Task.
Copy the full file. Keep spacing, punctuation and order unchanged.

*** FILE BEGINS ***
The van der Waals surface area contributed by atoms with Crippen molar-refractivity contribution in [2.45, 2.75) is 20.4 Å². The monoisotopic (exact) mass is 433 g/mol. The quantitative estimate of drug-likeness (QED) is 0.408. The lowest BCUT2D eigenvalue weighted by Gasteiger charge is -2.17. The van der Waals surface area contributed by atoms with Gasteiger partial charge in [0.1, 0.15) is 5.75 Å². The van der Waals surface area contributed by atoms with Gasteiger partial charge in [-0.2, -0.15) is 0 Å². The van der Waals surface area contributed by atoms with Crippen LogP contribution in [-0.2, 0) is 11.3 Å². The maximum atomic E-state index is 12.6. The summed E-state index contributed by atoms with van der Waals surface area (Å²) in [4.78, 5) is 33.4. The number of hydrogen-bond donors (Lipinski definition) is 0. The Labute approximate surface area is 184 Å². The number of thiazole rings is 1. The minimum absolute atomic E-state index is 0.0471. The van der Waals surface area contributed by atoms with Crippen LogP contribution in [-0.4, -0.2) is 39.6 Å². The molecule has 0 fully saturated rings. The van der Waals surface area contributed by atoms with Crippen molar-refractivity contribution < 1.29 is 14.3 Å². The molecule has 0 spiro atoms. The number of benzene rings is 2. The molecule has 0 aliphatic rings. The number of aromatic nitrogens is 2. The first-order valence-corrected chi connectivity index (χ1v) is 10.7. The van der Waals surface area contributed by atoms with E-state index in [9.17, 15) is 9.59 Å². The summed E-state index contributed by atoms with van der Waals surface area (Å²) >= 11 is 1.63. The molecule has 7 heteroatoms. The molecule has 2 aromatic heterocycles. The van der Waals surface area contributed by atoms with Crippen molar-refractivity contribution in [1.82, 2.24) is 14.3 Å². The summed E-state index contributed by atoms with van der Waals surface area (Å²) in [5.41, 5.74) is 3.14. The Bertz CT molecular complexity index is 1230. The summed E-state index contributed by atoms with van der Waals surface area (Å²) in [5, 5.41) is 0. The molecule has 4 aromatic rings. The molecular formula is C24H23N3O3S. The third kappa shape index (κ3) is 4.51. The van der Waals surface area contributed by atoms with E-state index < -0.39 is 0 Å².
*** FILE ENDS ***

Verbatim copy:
The van der Waals surface area contributed by atoms with Crippen molar-refractivity contribution in [2.45, 2.75) is 20.4 Å². The monoisotopic (exact) mass is 433 g/mol. The quantitative estimate of drug-likeness (QED) is 0.408. The lowest BCUT2D eigenvalue weighted by Gasteiger charge is -2.17. The van der Waals surface area contributed by atoms with Gasteiger partial charge in [0.1, 0.15) is 5.75 Å². The van der Waals surface area contributed by atoms with Gasteiger partial charge in [-0.2, -0.15) is 0 Å². The van der Waals surface area contributed by atoms with Crippen LogP contribution in [-0.2, 0) is 11.3 Å². The maximum atomic E-state index is 12.6. The summed E-state index contributed by atoms with van der Waals surface area (Å²) in [4.78, 5) is 33.4. The number of hydrogen-bond donors (Lipinski definition) is 0. The Labute approximate surface area is 184 Å². The number of thiazole rings is 1. The minimum absolute atomic E-state index is 0.0471. The van der Waals surface area contributed by atoms with Crippen LogP contribution in [-0.4, -0.2) is 39.6 Å². The molecule has 0 fully saturated rings. The van der Waals surface area contributed by atoms with Crippen molar-refractivity contribution < 1.29 is 14.3 Å². The molecule has 0 spiro atoms. The number of benzene rings is 2. The molecule has 0 aliphatic rings. The number of aromatic nitrogens is 2. The first-order valence-corrected chi connectivity index (χ1v) is 10.7. The van der Waals surface area contributed by atoms with E-state index in [9.17, 15) is 9.59 Å². The summed E-state index contributed by atoms with van der Waals surface area (Å²) >= 11 is 1.63. The molecule has 7 heteroatoms. The molecule has 2 aromatic heterocycles. The van der Waals surface area contributed by atoms with Crippen molar-refractivity contribution in [1.82, 2.24) is 14.3 Å². The summed E-state index contributed by atoms with van der Waals surface area (Å²) in [5.41, 5.74) is 3.14. The Bertz CT molecular complexity index is 1230. The summed E-state index contributed by atoms with van der Waals surface area (Å²) in [5, 5.41) is 0. The molecule has 4 aromatic rings. The molecular formula is C24H23N3O3S. The third kappa shape index (κ3) is 4.51. The van der Waals surface area contributed by atoms with E-state index < -0.39 is 0 Å².